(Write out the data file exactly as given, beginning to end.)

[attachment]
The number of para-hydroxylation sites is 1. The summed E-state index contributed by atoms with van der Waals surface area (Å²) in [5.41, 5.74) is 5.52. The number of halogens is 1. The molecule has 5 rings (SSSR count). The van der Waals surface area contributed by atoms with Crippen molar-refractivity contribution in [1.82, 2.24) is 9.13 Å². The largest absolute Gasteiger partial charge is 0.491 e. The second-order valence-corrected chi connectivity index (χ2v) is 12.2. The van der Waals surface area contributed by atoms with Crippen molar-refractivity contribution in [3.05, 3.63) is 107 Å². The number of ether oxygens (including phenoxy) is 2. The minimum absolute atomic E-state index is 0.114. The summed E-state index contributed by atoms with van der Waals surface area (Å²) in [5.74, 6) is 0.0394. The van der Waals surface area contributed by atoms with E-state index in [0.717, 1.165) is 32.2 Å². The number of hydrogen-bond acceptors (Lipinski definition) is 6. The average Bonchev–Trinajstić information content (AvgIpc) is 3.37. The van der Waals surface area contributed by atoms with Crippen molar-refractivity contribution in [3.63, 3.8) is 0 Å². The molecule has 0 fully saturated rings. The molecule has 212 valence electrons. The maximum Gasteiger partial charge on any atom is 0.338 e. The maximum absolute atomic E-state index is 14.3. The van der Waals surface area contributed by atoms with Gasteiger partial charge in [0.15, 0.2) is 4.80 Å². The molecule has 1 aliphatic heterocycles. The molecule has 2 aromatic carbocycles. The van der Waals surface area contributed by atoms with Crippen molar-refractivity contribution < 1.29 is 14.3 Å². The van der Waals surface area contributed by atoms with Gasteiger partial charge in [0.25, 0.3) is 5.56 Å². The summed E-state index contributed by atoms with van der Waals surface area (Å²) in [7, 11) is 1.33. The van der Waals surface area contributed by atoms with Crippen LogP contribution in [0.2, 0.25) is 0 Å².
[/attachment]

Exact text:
The number of para-hydroxylation sites is 1. The summed E-state index contributed by atoms with van der Waals surface area (Å²) in [5.41, 5.74) is 5.52. The number of halogens is 1. The molecule has 5 rings (SSSR count). The van der Waals surface area contributed by atoms with Crippen molar-refractivity contribution in [1.82, 2.24) is 9.13 Å². The largest absolute Gasteiger partial charge is 0.491 e. The second-order valence-corrected chi connectivity index (χ2v) is 12.2. The van der Waals surface area contributed by atoms with Crippen molar-refractivity contribution in [3.05, 3.63) is 107 Å². The number of ether oxygens (including phenoxy) is 2. The minimum absolute atomic E-state index is 0.114. The summed E-state index contributed by atoms with van der Waals surface area (Å²) in [5.74, 6) is 0.0394. The van der Waals surface area contributed by atoms with E-state index in [0.717, 1.165) is 32.2 Å². The number of hydrogen-bond acceptors (Lipinski definition) is 6. The average Bonchev–Trinajstić information content (AvgIpc) is 3.37. The van der Waals surface area contributed by atoms with Crippen molar-refractivity contribution in [3.63, 3.8) is 0 Å². The molecule has 0 fully saturated rings. The molecule has 212 valence electrons. The maximum Gasteiger partial charge on any atom is 0.338 e. The maximum absolute atomic E-state index is 14.3. The van der Waals surface area contributed by atoms with Gasteiger partial charge in [0.15, 0.2) is 4.80 Å². The molecule has 1 aliphatic heterocycles. The molecule has 2 aromatic carbocycles. The van der Waals surface area contributed by atoms with Crippen molar-refractivity contribution < 1.29 is 14.3 Å². The van der Waals surface area contributed by atoms with Gasteiger partial charge in [0.25, 0.3) is 5.56 Å². The summed E-state index contributed by atoms with van der Waals surface area (Å²) in [7, 11) is 1.33. The van der Waals surface area contributed by atoms with Crippen LogP contribution in [0.2, 0.25) is 0 Å².